The individual casein molecules are generally characterized by their medium size (about 200 amino acids , with casein κ being somewhat smaller). It has few sections with an organized secondary structure, due to the presence of abundant proline residues, and having phosphate groups covalently attached to some of the serine residues, and very occasionally to threonine residues. The lack of organization of casein molecules has so far not been able to crystallize to carry out detailed studies of their secondary and tertiary structure.
A classic property, which serves as its operational definition, is that caseins precipitate at pH 4.6, which is their isoelectric point (at room temperature).
There are four caseins, known as αs1, αs2, (the s in the subfix indicates that they are “sensitive” to calcium, that is, they can precipitate when associated with it), β and κ. The so-called “γ caseins” are simply fragments of the casein β produced by proteolysis by plasmin. All caseins have genetic variants, produced by amino acid substitution and in some cases by deletion.
There are differences in the proportion that each type represents in the total caseins. Among the most common species, the greatest differences are found in the κ casein content, which represents 3% of the buffalo milk caseins , 13% of those of cow’s milk and 26% of those of milk human.
Casein αs1 is the majority in cow’s milk. The most common variant has 199 amino acidsin its sequence, with 8 or 9 phosphate groups. From a structural point of view, it is made up of three hydrophobic regions, with two of them located at the ends (amino acids 1-41, 90-113 and 132-199), and a very polar zone (between amino acids 42 and 80) , in which all but one phosphate group are found, which gives a very significant negative net charge to the pH of milk (around 6.6). Cow’s α1 casein contains 17 proline residues, distributed along the entire chain, which means that it has very few areas with an organized secondary structure. The association with other casein molecules occurs through hydrophobic interactions in which the area located between amino acids 136 and 196 is fundamentally involved.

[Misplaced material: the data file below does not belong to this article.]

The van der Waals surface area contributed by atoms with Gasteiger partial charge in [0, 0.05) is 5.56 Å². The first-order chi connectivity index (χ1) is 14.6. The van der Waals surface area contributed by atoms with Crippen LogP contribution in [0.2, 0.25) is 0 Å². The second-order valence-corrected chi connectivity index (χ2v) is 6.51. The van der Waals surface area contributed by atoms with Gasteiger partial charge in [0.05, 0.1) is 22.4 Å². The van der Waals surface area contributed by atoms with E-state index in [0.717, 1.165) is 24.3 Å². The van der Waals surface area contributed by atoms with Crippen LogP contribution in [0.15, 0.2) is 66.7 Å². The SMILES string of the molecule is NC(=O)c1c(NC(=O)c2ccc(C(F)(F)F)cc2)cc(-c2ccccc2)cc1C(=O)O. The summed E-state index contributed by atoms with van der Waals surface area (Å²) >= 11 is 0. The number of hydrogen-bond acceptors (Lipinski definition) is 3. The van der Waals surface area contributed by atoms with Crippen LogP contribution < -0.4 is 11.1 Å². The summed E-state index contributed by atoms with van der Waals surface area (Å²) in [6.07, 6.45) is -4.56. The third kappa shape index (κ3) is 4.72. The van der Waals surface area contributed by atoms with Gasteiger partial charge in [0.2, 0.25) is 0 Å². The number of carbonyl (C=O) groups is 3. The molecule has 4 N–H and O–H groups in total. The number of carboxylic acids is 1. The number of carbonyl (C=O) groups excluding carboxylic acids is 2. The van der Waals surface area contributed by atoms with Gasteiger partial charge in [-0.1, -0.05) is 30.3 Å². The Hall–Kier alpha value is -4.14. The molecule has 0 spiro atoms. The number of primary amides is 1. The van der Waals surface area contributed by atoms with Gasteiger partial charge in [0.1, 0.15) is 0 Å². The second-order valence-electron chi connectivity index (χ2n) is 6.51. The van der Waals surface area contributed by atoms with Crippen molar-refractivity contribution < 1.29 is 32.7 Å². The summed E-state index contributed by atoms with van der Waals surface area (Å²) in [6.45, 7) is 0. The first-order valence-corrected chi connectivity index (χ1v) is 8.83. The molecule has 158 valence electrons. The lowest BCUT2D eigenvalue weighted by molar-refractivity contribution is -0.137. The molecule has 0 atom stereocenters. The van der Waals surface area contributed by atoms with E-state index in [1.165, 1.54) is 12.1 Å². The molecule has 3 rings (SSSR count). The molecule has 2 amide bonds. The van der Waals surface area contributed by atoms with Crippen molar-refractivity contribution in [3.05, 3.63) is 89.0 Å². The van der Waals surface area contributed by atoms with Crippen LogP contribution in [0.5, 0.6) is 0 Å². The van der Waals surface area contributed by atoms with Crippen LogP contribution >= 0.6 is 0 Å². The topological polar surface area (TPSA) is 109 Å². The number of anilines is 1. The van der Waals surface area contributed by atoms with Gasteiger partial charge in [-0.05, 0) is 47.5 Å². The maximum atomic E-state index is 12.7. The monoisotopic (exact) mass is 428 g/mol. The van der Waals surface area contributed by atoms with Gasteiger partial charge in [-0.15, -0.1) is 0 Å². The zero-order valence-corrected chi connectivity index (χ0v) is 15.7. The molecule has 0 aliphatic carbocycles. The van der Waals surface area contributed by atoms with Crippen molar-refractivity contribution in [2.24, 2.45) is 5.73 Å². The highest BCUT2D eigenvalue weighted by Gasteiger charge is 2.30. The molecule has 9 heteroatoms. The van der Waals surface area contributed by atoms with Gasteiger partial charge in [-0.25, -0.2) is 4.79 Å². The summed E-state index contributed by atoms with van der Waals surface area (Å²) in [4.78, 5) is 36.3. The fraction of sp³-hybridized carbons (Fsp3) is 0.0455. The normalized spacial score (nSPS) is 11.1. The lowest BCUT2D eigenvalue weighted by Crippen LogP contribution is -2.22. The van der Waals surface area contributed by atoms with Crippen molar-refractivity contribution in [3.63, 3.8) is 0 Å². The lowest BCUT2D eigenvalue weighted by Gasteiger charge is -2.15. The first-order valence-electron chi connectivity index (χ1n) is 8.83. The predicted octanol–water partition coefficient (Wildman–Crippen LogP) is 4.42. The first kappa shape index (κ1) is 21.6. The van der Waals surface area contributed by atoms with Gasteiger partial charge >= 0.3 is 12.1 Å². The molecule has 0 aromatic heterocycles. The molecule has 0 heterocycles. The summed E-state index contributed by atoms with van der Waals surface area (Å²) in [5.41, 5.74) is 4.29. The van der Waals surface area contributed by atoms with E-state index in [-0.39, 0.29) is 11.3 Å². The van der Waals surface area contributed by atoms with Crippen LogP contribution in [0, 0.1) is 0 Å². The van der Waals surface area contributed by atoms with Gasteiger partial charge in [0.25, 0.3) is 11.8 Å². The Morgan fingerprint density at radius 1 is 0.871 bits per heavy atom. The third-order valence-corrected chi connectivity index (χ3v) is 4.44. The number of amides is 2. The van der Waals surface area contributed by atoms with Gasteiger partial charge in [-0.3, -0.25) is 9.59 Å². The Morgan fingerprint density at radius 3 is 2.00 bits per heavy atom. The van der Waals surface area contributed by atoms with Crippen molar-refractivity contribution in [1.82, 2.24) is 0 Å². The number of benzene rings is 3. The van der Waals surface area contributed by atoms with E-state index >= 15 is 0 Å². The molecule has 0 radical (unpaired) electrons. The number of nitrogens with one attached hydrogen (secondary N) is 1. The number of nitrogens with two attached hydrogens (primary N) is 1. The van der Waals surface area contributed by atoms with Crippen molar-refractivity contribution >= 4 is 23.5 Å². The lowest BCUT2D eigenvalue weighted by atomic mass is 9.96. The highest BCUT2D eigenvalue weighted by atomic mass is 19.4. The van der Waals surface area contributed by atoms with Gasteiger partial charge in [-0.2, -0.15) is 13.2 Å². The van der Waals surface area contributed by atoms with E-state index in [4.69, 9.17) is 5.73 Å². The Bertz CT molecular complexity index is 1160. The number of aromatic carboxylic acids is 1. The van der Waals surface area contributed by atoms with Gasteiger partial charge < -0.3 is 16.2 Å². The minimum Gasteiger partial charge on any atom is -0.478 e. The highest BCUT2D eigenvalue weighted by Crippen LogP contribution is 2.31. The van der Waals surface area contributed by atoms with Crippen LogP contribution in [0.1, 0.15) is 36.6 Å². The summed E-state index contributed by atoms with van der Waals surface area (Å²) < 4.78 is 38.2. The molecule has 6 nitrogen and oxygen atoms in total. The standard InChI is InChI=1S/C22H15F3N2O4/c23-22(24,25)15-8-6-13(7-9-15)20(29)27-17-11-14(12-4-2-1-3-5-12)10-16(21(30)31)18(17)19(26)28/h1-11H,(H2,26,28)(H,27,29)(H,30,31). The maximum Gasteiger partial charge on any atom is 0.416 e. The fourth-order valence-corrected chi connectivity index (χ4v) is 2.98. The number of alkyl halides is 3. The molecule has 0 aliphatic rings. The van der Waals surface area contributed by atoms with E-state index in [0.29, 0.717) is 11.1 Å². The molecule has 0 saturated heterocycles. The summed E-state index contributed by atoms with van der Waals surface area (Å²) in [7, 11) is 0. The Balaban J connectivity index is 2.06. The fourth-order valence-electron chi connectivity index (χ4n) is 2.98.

This casein is made up of 207 amino acids in the cow. Several genetic variants are known, and also several variants in the degree of phosphorylation. Maximum phosphorylation affects 12 serines and one threonine. This casein has a disulfide bridge between the cysteines that occupy positions 36 and 40 of the sequence, and is more hydrophilic than casein αs1, with three regions of net negative charge, one of them at the N-terminus. Hydrophobic amino acids with a net positive charge are located in the C-terminal region.
Casein β is the most hydrophobic casein, and it also has a particular structure, with a clear division into two zones. The one corresponding to the C-terminus is particularly hydrophobic, while the most hydrophilic amino acids, and all serine-bound phosphate groups, are concentrated at the N-terminus. The most common genetic variant in the cow is made up of 209 amino acids, with five phosphate groups.
Casein κ has a clearly different structure from that of other caseins. Firstly, it is somewhat smaller, it is made up of 169 amino acids in the cow . It is also very poorly phosphorylated, having only one phosphate group. This makes it interact with the calcium ion much less than the other caseins. However, it shares with casein β the property of having well-marked and separate predominantly hydrophilic and hydrophobic zones.